Alexa Rose Veit, a 15-year-old girl born from Kentucky with Down syndrome, survived a cancer diagnosis last year, but has tragically lost her battle with COVID-19.
The teenager from the US was diagnosed with leukaemia in July 2019 and remarkably went into remission just weeks later.
“On day 30 of a two-year treatment plan, she’d beaten cancer,” Kentucky governor Andy Beshear said in a news conference on Thursday.
She was then diagnosed with COVID-19 on November 15 after feeling sick the week of Halloween.
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Her mother picked her up from school after she said she wasn’t feeling well.
Both Alexa and her mum were diagnosed with COVID-19 in the following days.
Her mother was hospitalised and went on a ventilator.
Meanwhile, Alexa initially showed mild symptoms and stayed at home while her mum was in hospital.
During that time, Alexa’s grandparents also tested positive for coronavirus and were hospitalised.
Alexa’s older sister had also contracted COVID-19 but had recovered.
“As the days went on, Alexa began to feel a little worse each day and was eventually hospitalised due to COVID-19 and the development of pneumonia,” Ballard County Emergency Management director Travis Holder explained.
The teenager was flown to Nashville to be under the care of her regular doctors, where her sister who had recovered from the virus stayed by her side while their mother was still in hospital being treated.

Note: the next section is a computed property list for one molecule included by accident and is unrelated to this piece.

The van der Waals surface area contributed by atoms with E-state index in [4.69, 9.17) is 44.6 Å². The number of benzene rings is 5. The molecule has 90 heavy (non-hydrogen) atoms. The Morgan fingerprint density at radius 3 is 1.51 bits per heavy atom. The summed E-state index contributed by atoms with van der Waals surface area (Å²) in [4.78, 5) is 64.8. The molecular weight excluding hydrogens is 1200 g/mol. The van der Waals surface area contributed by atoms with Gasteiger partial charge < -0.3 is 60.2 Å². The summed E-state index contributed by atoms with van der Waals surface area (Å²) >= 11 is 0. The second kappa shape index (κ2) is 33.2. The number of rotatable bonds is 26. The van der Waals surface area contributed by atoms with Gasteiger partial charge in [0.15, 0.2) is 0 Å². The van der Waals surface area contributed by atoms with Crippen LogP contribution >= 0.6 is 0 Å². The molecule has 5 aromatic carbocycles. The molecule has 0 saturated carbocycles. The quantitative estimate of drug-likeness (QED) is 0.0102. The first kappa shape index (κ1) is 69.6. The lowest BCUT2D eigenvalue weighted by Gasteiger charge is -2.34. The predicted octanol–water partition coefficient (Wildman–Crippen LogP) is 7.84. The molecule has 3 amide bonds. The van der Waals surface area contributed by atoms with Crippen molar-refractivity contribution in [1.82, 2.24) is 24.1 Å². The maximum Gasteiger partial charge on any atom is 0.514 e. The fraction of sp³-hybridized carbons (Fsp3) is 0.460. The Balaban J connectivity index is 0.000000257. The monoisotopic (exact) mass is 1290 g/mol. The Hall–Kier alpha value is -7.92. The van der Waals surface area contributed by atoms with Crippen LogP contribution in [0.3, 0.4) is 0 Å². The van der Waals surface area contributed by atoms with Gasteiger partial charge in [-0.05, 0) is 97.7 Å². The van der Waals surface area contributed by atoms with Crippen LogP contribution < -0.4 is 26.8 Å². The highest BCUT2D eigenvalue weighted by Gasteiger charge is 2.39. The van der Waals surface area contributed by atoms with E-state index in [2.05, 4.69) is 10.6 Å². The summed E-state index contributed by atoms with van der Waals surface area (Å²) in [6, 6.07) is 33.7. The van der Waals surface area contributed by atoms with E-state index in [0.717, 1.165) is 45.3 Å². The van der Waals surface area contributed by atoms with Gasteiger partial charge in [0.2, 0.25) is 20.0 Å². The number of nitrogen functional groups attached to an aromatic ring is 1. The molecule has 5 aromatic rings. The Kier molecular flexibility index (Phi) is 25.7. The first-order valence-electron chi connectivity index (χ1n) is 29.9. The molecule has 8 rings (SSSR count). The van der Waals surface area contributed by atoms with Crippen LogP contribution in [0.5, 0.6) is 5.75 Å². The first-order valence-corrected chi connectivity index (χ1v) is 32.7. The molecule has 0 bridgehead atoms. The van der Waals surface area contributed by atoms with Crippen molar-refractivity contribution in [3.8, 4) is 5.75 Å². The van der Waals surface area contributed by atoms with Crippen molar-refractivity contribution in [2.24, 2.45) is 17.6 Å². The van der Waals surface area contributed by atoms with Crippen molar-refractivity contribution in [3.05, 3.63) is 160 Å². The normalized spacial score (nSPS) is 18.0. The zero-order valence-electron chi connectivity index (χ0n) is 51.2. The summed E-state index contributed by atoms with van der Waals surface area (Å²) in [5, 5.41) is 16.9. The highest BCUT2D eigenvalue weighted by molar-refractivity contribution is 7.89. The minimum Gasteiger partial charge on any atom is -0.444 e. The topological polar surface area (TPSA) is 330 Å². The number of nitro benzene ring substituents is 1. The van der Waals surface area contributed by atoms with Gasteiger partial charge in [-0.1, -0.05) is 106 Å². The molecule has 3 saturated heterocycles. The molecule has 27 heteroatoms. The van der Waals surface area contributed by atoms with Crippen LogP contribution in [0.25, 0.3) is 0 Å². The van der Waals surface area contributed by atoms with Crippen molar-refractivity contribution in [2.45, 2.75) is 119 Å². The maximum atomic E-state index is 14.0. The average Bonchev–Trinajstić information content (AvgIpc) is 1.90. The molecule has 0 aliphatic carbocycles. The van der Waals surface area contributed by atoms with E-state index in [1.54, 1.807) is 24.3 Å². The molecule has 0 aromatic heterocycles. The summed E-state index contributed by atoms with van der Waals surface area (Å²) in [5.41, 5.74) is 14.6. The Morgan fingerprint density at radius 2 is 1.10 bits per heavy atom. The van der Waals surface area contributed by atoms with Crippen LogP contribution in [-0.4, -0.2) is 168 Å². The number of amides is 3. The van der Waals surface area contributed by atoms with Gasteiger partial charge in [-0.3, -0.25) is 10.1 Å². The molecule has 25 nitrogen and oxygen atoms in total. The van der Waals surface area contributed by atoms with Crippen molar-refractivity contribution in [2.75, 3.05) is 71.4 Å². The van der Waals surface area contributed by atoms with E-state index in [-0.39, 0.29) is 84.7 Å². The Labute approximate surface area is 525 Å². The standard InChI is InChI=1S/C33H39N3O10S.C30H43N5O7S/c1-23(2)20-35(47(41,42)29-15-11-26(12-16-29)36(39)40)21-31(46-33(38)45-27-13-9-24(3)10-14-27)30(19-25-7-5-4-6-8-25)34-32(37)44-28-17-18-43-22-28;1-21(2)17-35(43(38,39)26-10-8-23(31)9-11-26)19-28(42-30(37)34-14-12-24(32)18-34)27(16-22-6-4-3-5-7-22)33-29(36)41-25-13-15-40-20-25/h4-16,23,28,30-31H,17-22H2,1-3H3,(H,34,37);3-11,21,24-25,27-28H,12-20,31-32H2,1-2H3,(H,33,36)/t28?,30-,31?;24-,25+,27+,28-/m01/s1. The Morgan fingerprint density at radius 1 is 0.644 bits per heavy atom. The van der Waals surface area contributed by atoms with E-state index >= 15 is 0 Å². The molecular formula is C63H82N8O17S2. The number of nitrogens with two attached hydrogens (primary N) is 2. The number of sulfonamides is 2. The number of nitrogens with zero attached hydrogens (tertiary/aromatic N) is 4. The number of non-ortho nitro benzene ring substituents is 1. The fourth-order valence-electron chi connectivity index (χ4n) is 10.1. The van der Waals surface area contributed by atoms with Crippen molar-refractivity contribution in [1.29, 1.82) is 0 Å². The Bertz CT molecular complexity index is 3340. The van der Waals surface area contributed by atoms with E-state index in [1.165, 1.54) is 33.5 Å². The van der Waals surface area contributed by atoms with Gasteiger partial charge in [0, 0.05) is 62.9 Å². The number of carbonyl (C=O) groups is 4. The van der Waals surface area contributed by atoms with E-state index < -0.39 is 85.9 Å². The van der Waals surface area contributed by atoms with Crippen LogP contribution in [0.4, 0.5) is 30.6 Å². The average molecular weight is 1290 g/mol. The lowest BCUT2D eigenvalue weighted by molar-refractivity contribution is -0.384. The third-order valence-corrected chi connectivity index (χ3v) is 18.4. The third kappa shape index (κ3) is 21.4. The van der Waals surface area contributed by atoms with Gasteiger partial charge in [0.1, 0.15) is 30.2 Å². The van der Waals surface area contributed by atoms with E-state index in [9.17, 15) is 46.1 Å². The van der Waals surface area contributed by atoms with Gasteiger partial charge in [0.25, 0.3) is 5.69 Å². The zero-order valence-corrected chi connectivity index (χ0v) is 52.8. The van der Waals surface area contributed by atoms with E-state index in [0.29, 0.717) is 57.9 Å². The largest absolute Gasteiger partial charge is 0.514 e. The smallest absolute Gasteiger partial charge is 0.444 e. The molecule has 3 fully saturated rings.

Alexa’s health declined and she was soon placed on a ventilator, Mr Holder explained.
The day after Alexa’s mother was released from a Kentucky hospital and had rushed to her daughter’s side, Alexa tragically and sadly died.
“Alexa was and is a beautiful child of God and I know individuals that looked up to her, individuals whose kids looked up to her. For the positivity and enthusiasm and advocacy that she brought,” the governor said.
“This is a big loss for that community.”
Friends described Alexa as a “social butterfly” with “an infectious smile that could brighten any day”, according to Mr Holder.
She was a freshman at Ballard Memorial High School, a member of the choir, an active member of her church youth group, Mr Holder explained in a Facebook post.
“We have got to come to the realisation that this is real,” Mr Holder wrote.
“This isn’t political, it’s not something that ‘has always been here’ it is real. We must start taking the precautions seriously.”
Mr Beshear also took this as an opportunity to remind the community of the seriousness of the virus and to be safe by wearing a mask in public.
“Those who knew Alexa asked we help raise awareness of how deadly this virus is and how important it is to follow the guidelines in place,” the Kentucky governor said in the news conference.
“Today and every day, I’ll wear my mask for Alexa, and I hope you will too.”